Feb 23, 2022 · 6 min read
When the Work Is Personal: How a Program Associate Builds Resources for the Rare Disease Community
Andra Stratton, a program associate for CZI’s Rare As One Project, is using her personal and professional experience to be a voice for people affected by rare disease.
The people closest to our society’s most pressing issues should be the ones to inform solutions and drive change. So when we say to “stay close to the work” at the Chan Zuckerberg Initiative, we mean it. Our teams partner with diverse educators, families, community leaders and organizations, scientists and more to make sure the voices of those most impacted are always heard.
We’re excited to kick off our Stay Close to the Work series in 2022 with Andra Stratton, a Rare As One program associate. As part of our Science in Society program, the Rare As One Project (RAO) is committed to uniting researchers, patients and patient advocates on the quest to find cures. As many as 7,000 rare diseases affect 400 million people globally — and Andra is one of them. Discover how she uses her personal and professional experiences to support the patient-led organizations improving the lives of people affected by rare disease.
The gold standard in life is to ‘do what you love.’ But, it’s a mantra that often feels unattainable or unsustainable. Fortunately, I genuinely do what I love and believe I am meant to do.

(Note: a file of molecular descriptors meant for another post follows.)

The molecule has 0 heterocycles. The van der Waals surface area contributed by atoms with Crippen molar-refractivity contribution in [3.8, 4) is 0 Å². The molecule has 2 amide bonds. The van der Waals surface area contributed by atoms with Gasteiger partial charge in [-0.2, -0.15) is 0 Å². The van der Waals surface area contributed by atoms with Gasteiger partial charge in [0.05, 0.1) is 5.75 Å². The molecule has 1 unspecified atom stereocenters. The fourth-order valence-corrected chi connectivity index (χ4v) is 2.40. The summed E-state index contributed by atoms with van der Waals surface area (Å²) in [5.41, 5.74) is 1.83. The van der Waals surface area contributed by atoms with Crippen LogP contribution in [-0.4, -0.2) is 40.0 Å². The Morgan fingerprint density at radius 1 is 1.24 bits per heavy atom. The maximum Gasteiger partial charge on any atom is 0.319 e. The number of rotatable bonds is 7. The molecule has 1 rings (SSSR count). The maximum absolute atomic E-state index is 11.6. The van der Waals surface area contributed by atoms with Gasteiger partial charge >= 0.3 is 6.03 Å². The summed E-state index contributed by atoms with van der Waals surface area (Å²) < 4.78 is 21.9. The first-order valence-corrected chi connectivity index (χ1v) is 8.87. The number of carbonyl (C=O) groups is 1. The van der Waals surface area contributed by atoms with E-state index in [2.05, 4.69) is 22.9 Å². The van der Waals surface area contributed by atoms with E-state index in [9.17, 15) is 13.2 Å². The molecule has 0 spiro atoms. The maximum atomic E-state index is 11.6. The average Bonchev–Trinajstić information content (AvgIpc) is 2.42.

Tell Us About What You Do at CZI.
My primary role is to identify and provide capacity-building resources to the 50 grantees of the Rare As One Network. I work directly with the grantees to understand their unique and shared strengths and opportunities to expand skills and resources.
For example, I created a training advisory committee to provide training, tools and coaching to build systems and procedures that allow our partners to engage with patient communities and researchers in an efficient way. We’ve seen that every instance of increased capacity positively impacted grantees’ ability to develop and support their research networks. Additionally, I bring the patient voice — based on my own experience and the experiences of our grantees — to other teams working on programs and products impacting our grantees.
How Did You Come To Be a Part of the CZI Team? Tell Us About Your Journey.
I spent part of my career as an industrial-organizational psychologist. When I was 37 years old, I was diagnosed with partial lipodystrophy. I spent time learning about my disease and the rare disease landscape and founded a nonprofit for lipodystrophy. Then, I spent the next 10 years working with patients, researchers, clinicians, umbrella organizations, regulators and dozens of industry partners. This work for patient advocates requires an extraordinary commitment of time and personal resources and is challenging without additional capacity.
Also read: Uncovering Sarcoidosis: The Rare Disease Impacting Black Women in the U.S.
Tell Us More About How Your Work at CZI Relates to Who You Are and Your Values.
My diagnosis came after a lifetime of significant and unexplained health complications that compromised my quality of life, relationships and professional work. But having access to understanding what was happening to my body and treatment via a clinical trial changed my world.
Now, I can build trust, share experiences and provide guidance based on my challenges with the hope that others have a smoother journey than I did.